In the year 1825, Mr Constable projected perhaps the most remarkable of all his undertakings - a Miscellany of Original and Selected Works, in Literature, Art, and Science, which be designed to publish in small fasciculi at one shilling, every three constituting a volume. Having marked the tendency towards a system of cheap popular reading, which was at this time very observable in the public mind and in the bookselling business, he had resolved to take advantage of the irresistible impulse, for the reproduction of some of his best copyrights; calculating securely that these, especially if mixed up with new productions from the pens of the best modern writers, would appropriate a large share of the patronage extended by the people to cheap works, while the vast sale that might be expected as a consequence of their humble price, could not fail to afford an ample remuneration to all concerned. The design was one worthy, in its daring novelty and its liberal promise, of a publisher who, in almost all his enterprises, had shown a comprehensiveness of mind above his fellows. Nor can it be doubted that, if carried into execution with the whole powers of the original house, and the prestige which the name of Constable now carried to every British ear, it would have met with a success more than sufficient to redeem the fortunes of the establishment. Unfortunately the commercial distresses which marked the close of 1825, operated unfavourably upon a London firm with which Archibald Constable and Company were intimately connected, and at the close of the January of the ensuing year both were compelled to stop payment. The debts of the latter house were understood to be about a quarter of a million, for a considerable part of which Sir Walter Scott unfortunately stood responsible. The stock, in which the subject of this memoir was wont to contemplate an immense fund of dormant wealth, was consequently sequestered, and its real value, (especially on a peremptory sale) being very different from the apparent, it sufficed to discharge but a small part of the existing obligations.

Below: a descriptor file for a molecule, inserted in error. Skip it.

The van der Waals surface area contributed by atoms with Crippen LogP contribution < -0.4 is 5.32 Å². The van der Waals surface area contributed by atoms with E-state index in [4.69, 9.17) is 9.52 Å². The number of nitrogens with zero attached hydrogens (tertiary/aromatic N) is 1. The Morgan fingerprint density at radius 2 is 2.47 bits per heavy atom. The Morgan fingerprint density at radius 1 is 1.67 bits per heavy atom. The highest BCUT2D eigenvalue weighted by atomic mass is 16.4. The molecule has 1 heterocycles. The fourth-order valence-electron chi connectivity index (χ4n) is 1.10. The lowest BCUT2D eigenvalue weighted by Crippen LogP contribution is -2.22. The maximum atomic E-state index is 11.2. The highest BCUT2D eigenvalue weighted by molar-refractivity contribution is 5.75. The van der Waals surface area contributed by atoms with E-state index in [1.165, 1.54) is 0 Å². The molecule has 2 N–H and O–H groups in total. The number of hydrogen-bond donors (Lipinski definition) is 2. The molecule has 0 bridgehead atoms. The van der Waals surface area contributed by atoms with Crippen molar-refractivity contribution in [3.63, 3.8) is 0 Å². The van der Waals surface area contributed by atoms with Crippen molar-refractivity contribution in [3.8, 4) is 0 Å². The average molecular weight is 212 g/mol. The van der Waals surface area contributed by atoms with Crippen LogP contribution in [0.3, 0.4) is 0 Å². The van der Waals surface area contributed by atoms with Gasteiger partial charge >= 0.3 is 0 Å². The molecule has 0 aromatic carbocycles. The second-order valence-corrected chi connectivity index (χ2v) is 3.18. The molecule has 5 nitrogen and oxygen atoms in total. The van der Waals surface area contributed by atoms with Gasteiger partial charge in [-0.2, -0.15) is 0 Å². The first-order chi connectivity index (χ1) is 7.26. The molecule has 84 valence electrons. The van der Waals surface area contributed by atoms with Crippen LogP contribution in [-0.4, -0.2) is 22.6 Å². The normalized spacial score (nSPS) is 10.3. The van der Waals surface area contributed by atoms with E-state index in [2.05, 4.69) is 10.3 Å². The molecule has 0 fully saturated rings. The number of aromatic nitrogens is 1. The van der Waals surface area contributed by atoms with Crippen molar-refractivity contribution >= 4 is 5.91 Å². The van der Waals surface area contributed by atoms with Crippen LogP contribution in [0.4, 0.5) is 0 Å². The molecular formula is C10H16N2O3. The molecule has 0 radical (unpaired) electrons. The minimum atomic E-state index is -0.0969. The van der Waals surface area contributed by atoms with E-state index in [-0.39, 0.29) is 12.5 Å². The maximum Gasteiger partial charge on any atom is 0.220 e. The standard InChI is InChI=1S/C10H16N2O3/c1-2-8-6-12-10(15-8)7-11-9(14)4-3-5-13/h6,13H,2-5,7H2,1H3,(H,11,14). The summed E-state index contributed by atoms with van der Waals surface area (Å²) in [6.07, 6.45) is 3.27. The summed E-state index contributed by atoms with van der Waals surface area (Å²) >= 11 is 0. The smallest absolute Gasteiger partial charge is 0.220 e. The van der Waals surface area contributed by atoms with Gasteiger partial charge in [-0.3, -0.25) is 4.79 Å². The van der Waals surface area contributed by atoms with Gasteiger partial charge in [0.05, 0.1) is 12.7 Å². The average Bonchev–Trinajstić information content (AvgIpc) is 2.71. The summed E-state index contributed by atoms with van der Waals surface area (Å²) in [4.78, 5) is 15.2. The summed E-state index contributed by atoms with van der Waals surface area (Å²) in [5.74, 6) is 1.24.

Mr Constable, who at this time had the young family arising from his second marriage springing up around him, now retired into comparative privacy, to experience the usual fate of those whom fortune has suddenly deserted. Most of his friends, having suffered considerably by his bankruptcy, and being deeply impressed with a sense of the imprudence which had led to that event, paid him no longer any regard, though, while his fortunes lived, they would have given "fifty, nay, an hundred ducats for his portrait in little." Notwithstanding these painful circumstances, to which was soon added a return of some dropsical ailments which had formerly afflicted him, he resolved to make an endeavour for the support of his family, by commencing, though with material restrictions of plan, the Miscellany which had formerly been announced. Having made the necessary arrangements with the trustee upon the sequestered estate, he issued the first number late in the year 1826, being the beginning of a reproduction of captain Basil Hallís Travels, which that gentleman, with a kindness worthy of his distinguished abilities, had conferred as a present upon the veteran publisher. Though unable now to command all the copyrights and new productions which he originally contemplated, he succeeded in calling around him some of the rising talent of the day, and would in all probability have soon been once more engaged in an extensive and enterprising course of business, if death had not stepped in to claim his part. Mr Constable gradually sank under his dropsical ailment, and, on the 21st of July in the year just named, breathed his last, at his house in Park Place, in the fifty-second year of his age. Mr Constable was of middle stature, and, in his latter years, of somewhat unwieldy bulk; his countenance, a fair index to his mind, displayed lineaments of uncommon nobleness and beauty.